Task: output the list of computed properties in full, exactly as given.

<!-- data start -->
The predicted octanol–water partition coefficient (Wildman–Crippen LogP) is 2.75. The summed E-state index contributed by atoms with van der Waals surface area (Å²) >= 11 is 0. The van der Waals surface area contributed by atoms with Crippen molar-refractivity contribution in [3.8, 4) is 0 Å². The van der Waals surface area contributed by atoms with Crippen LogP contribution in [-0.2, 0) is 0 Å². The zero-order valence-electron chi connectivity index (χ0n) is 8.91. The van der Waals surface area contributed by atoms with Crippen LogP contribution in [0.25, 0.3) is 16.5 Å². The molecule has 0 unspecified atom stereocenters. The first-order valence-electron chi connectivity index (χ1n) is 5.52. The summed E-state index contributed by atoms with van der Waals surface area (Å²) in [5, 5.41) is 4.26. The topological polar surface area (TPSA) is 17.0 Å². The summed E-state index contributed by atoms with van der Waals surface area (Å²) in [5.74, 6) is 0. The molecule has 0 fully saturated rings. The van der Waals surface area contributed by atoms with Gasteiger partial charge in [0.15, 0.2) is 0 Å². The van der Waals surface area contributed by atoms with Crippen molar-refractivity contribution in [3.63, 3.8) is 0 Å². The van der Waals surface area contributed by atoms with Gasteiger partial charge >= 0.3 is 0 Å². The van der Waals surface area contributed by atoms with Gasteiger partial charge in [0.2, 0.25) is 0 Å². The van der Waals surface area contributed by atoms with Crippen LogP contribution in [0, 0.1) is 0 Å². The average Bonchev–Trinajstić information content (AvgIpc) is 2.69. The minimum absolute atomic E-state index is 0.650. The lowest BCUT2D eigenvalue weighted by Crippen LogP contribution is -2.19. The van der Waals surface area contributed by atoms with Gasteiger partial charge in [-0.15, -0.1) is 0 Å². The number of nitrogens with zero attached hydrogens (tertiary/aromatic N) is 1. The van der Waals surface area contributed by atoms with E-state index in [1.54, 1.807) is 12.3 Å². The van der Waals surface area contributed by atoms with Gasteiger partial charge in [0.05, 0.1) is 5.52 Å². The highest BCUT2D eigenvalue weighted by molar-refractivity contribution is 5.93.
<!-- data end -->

The predicted octanol–water partition coefficient (Wildman–Crippen LogP) is 2.75. The summed E-state index contributed by atoms with van der Waals surface area (Å²) >= 11 is 0. The van der Waals surface area contributed by atoms with Crippen molar-refractivity contribution in [3.8, 4) is 0 Å². The van der Waals surface area contributed by atoms with Crippen LogP contribution in [-0.2, 0) is 0 Å². The zero-order valence-electron chi connectivity index (χ0n) is 8.91. The van der Waals surface area contributed by atoms with Crippen LogP contribution in [0.25, 0.3) is 16.5 Å². The molecule has 0 unspecified atom stereocenters. The first-order valence-electron chi connectivity index (χ1n) is 5.52. The summed E-state index contributed by atoms with van der Waals surface area (Å²) in [5, 5.41) is 4.26. The topological polar surface area (TPSA) is 17.0 Å². The summed E-state index contributed by atoms with van der Waals surface area (Å²) in [5.74, 6) is 0. The molecule has 0 fully saturated rings. The van der Waals surface area contributed by atoms with Gasteiger partial charge in [0.15, 0.2) is 0 Å². The van der Waals surface area contributed by atoms with Crippen molar-refractivity contribution in [3.63, 3.8) is 0 Å². The van der Waals surface area contributed by atoms with Gasteiger partial charge >= 0.3 is 0 Å². The van der Waals surface area contributed by atoms with Gasteiger partial charge in [0.2, 0.25) is 0 Å². The van der Waals surface area contributed by atoms with Crippen LogP contribution in [0, 0.1) is 0 Å². The average Bonchev–Trinajstić information content (AvgIpc) is 2.69. The minimum absolute atomic E-state index is 0.650. The lowest BCUT2D eigenvalue weighted by Crippen LogP contribution is -2.19. The van der Waals surface area contributed by atoms with Gasteiger partial charge in [-0.15, -0.1) is 0 Å². The number of nitrogens with zero attached hydrogens (tertiary/aromatic N) is 1. The van der Waals surface area contributed by atoms with E-state index in [1.54, 1.807) is 12.3 Å². The van der Waals surface area contributed by atoms with Gasteiger partial charge in [0.05, 0.1) is 5.52 Å². The highest BCUT2D eigenvalue weighted by molar-refractivity contribution is 5.93.